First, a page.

Thanks for stopping by my blog, Cheryl.

Friday, December 10, 2010

Christmas Memories

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Myspace Graphics, Christmas Graphics at

When I was a child my mother hung Christmas stockings for my sister and for me. Now these were nothing like the stockings you see today. Ours were Mom's nylon hose. She put an apple, an orange, ribbon candy, and other goodies inside. Those nylon stockings stretched and held quite a bit. We didn't have candy all through the year, so this was a special treat. We also didn't have a fireplace with a mantle so she simply put the stockings on top of the old upright piano. This is one of my favorite memories of Christmas.

Do you have a special memory you'd like to share of Christmas or of the holiday you celebrate? If so, we'd love to hear it.

Have a nice weekend. Happy reading and writing.

Tuesday, December 7, 2010


Well, I'm late posting this because my cat, Patches, decided not to cooperate. So far, she's been great about choosing the winners of my contests. She does it her way, as most of you have observed previously. However, today, all she did was look in the basket then walk away.

So I shook the basket, really good, reached my little paw inside, and drew out ... TA DA!


Congratulations, Pk. An email has been sent to you.

You're all winners in my book. Stay tuned for future giveaways. Thanks to everyone who spends time reading my posts and to all who entered my contest. You're the best.

Happy reading and writing.

Monday, December 6, 2010

Andrea Nepa Virtual Book Tour

Today it is my pleasure to host Andrea Nepa on her Virtual Book Tour. Andrea Nepa  is the mother of an adopted Vietnamese daughter named Leah. In 2001, Adoptions from the Heart assisted with the international adoption. Andrea dedicated her book to her daughter: "For my dear Leah, whose journey in her young life has already taken her to far away and unexpected places." In 2006, Leah was diagnosed with cancer. She is currently in remission. Andrea lives with Leah and her husband, David, in Haddonfield, New Jersey. She is a registered dietitian for the Children's Hospital of Philadelphia.

I also had the opportunity to read Ms. Nepa's picture book and would like to tell you a little about it. 
 an illustrated children's story about interracial adoption   

Andrea Nepa Author and Illustrator

One day a tiny seed drops from a poppy flower. The ground is too dry for the seed to grow, however. So begins the seed’s quest, with the help of the wind, to find its place in the world.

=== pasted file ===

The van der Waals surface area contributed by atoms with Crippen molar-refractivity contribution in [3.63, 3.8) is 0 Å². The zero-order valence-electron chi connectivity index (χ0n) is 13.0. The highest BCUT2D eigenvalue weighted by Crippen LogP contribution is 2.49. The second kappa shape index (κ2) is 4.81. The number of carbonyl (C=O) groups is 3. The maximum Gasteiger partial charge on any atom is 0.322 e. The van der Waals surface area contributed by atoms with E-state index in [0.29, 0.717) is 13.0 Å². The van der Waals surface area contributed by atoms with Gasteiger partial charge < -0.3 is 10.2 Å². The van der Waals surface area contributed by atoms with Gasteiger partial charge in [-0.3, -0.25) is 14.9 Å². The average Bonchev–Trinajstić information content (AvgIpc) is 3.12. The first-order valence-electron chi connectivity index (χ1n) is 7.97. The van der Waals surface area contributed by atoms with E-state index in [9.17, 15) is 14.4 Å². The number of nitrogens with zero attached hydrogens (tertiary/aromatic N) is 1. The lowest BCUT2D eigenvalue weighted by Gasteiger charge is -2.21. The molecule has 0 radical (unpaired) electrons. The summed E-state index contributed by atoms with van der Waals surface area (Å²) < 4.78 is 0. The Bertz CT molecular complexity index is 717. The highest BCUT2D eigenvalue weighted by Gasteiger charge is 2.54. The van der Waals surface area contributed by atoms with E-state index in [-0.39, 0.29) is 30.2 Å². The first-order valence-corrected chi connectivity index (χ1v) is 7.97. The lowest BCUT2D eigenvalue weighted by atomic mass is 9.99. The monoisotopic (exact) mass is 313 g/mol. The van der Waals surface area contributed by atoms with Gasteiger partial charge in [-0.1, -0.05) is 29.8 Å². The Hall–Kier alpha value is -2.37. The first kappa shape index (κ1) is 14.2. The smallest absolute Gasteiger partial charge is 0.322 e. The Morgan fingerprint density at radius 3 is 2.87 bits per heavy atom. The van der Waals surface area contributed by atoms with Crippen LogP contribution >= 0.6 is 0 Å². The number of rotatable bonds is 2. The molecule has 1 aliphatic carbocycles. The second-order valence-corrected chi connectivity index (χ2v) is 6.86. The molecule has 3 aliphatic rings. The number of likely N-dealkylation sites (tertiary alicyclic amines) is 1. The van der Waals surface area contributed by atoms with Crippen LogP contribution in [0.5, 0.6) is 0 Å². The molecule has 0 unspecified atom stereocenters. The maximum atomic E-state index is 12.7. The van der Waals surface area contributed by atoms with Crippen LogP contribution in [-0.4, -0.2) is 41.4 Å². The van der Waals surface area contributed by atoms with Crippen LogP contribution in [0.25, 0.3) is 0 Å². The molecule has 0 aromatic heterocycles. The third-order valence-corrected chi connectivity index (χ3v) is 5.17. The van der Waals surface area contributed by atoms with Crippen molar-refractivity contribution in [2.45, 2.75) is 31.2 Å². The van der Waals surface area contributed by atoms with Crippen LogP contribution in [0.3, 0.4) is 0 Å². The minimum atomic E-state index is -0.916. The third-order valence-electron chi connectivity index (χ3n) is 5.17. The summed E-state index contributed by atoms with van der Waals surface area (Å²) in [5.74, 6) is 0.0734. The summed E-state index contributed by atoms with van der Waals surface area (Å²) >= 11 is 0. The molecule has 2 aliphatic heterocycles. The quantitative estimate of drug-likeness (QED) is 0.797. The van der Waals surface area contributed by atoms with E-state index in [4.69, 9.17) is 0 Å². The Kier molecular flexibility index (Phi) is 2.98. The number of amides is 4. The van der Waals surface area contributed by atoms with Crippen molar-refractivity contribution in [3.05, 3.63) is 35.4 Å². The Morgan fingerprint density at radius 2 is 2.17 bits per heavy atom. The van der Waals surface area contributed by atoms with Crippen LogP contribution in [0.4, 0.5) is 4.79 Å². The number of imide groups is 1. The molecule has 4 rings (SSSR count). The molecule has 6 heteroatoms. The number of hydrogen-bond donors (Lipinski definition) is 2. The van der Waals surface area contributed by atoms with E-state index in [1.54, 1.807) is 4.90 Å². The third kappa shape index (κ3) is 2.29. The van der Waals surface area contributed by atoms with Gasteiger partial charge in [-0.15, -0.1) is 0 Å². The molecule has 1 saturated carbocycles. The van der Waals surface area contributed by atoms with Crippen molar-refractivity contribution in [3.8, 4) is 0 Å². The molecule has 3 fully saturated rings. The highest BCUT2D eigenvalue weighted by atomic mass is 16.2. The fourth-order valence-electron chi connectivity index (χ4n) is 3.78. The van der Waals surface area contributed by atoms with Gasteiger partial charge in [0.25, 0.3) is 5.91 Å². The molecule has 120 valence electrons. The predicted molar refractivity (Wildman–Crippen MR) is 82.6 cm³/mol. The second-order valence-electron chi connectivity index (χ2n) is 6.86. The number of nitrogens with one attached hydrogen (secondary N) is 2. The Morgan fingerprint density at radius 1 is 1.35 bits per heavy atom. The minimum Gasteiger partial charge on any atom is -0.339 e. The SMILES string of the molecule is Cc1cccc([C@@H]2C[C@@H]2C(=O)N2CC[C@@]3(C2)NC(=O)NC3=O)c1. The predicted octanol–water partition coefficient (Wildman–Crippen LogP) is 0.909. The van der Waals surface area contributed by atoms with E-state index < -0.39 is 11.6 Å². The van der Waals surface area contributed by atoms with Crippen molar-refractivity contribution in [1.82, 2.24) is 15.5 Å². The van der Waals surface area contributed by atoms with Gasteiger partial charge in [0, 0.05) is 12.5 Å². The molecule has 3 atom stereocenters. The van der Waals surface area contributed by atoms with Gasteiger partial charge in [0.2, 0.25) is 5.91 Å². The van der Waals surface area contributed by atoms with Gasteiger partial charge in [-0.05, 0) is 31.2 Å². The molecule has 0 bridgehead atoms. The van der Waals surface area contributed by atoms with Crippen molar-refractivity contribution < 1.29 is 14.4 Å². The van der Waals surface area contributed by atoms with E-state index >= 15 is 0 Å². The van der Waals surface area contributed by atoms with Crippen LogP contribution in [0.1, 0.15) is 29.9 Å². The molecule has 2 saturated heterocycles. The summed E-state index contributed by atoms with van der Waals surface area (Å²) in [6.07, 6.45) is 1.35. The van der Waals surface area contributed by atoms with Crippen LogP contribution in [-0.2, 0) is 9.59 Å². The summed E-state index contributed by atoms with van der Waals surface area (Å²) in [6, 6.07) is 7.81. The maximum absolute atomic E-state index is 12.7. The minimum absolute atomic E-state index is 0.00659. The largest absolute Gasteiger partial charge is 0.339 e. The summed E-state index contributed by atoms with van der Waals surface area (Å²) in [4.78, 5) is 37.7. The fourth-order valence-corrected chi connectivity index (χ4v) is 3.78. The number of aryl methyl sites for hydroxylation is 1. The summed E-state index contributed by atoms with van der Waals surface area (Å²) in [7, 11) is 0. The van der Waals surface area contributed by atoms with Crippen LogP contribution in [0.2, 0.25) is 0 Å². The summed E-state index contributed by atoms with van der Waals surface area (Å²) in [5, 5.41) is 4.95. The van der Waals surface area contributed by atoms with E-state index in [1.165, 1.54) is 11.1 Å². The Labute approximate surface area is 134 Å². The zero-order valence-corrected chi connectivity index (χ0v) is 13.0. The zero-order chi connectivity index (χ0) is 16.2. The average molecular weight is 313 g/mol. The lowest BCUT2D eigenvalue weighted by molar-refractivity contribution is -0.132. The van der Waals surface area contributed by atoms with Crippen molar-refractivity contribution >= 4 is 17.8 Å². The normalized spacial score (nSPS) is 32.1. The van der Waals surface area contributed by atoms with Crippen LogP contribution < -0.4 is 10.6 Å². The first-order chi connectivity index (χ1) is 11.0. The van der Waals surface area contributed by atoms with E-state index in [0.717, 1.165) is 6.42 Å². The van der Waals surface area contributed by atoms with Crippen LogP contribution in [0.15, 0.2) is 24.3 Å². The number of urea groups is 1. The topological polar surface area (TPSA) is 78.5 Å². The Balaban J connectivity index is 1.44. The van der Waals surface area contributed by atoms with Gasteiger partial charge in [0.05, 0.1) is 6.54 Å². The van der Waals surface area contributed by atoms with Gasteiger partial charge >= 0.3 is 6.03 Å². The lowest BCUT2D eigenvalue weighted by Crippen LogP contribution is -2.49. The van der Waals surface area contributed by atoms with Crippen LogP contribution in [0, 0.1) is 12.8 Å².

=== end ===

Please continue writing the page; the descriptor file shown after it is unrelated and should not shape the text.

Author Andrea Nepa has written a gentle story about belonging. Where the seed starts its life is not the right place for it. In the seed’s journey to find a home, it encounters one obstacle after another. Life seldom runs smoothly, for plant life or for human life. Even though discouraged at times, the seed continues its search. Does it succeed in discovering a place of its own? Or does the seed give up when encountering seemingly impossible odds? Young readers travel along with the seed and will no doubt be cheering it along to find the right spot to settle, a place to belong.

The illustrations by Ms. Nepa are simple and gentle, like the story. The soft colors she uses hint at lightness and happiness. Red in the Flower Bed would make a nice bedtime story to snuggle up with your child and read together or to sit in front of a warm fireplace and share the story of a little seed with courage. The subtitle states this is a tale of adoption. Perhaps children will see the connection, perhaps not. However, children might have questions which could open a discussion between parents and children about their relationship. This book would make a nice addition for nursery schools and preschools for their reading time and for home libraries, as well. Children will see that there is a special place in this world for each of them.

For more information about the author and her book, check out these sites:

Book web site:

Andrea Nepa Facebook:!/profile.php?id=1664060822

Tribute Books website:

Tribute Books Facebook:

Tribute Books Twitter:
YouTube video book trailer embed html code:

Buy links:


Books make great gifts. Enjoy your visit.

Sunday, December 5, 2010


Monday, December 6, is the last day for my contest, so get your entries in. Tuesday morning, I'll write everyone's name on a Post It Note, fold the paper, put them in the basket, and Patches will choose the winning entry. She's chomping to go. I have to be quick or she eats the paper. Will have pictures. Hopefully, if she cooperates. Good luck to all. Books make super Christmas gifts.

Happy reading.

Friday, December 3, 2010

Meet Sharon and Freddie the Frog

I am delighted to have Sharon Burch as my guest today. A music teacher, clinician, and author, Sharon Burch developed an effective method using fiction and fantasy to teach musical concepts to her preschool through third grade students. Freddie the Frog puppet was the star and quickly became the students favorite musical friend and best teacher. Sharon designs and creates Freddie the Frog resources for the music classroom.

In growing demand as a clinician, Sharon and Freddie share their interactive
teaching methods in elementary music with educational groups across the